By: Everett Rosenfield of CNBC
A strong earthquake struck the Caribbean Tuesday evening, according to the United States Geological Survey.
The U.S. Geological Survey said the quake, initially reported as a magnitude 7.8, was centered 125 miles (202 km) northeast of Barra Patuca in Honduras and 191 miles (307 km) southwest of George Town in the Cayman Islands.
The quake was very shallow, at only 6.2 miles (10 km), which would have amplified its effect.
A tsunami advisory was in effect for Puerto Rico and the U.S. Virgin Islands after the quake, according to the Pacific Tsunami Warning Center, but subsequent model forecasts indicated no tsunami threat to those areas.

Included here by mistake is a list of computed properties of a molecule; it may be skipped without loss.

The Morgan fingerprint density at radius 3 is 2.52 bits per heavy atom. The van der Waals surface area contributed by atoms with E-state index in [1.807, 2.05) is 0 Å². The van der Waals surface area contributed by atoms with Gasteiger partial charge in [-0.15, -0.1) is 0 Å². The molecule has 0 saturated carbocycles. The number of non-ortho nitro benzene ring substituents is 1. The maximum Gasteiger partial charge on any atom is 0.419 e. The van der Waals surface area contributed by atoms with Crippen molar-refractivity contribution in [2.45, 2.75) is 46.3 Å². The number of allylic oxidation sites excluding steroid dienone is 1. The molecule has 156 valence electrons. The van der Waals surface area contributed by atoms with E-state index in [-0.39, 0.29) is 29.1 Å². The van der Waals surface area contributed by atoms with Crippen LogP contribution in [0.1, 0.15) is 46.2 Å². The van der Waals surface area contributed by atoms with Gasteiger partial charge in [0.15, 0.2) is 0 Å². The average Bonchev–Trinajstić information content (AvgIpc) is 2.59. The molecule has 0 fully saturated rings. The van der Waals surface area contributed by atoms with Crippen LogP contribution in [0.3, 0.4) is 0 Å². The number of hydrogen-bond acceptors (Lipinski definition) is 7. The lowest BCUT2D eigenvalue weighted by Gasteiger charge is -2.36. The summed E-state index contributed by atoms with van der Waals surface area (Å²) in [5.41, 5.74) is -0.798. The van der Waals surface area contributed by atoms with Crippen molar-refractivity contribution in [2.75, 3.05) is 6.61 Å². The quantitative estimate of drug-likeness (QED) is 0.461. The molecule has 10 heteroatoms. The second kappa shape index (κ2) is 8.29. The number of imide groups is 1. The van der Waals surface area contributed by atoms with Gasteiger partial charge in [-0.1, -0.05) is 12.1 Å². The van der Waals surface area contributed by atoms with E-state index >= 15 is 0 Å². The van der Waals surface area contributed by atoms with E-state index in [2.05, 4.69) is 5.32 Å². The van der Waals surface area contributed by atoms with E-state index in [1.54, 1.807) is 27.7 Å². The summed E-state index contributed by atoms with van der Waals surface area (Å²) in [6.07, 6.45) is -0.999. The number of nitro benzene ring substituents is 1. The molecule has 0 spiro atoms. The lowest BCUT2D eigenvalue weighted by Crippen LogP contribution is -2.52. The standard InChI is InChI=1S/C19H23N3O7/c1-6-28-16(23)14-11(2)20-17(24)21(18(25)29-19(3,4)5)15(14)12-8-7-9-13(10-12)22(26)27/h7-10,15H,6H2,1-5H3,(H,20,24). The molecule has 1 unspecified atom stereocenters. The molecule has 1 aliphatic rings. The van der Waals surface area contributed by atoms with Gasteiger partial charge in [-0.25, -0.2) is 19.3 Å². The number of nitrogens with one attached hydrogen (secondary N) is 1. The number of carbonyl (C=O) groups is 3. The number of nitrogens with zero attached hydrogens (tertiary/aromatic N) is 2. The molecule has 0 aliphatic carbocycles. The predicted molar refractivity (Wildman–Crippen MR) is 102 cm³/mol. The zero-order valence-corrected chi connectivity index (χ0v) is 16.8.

Hazardous tsunami waves were originally deemed “possible” for coasts of Jamaica, Mexico, Honduras, Cuba, Belize, Costa Rica, Panama, Nicaragua, Guatemala and more — but U.S. authorities subsequently concluded there was no such threat to the region.
The earthquake rattled windows in the Honduran capital of Tegucigalpa roughly 323 miles to the east, but no damage was immediately reported.
It was also lightly felt in the Mexican state of Quintana Roo north of Honduras, according to Mexico’s civil protection director.
The tremors were felt in Belize’s capital, Belize City, but there were no immediate reports of damage.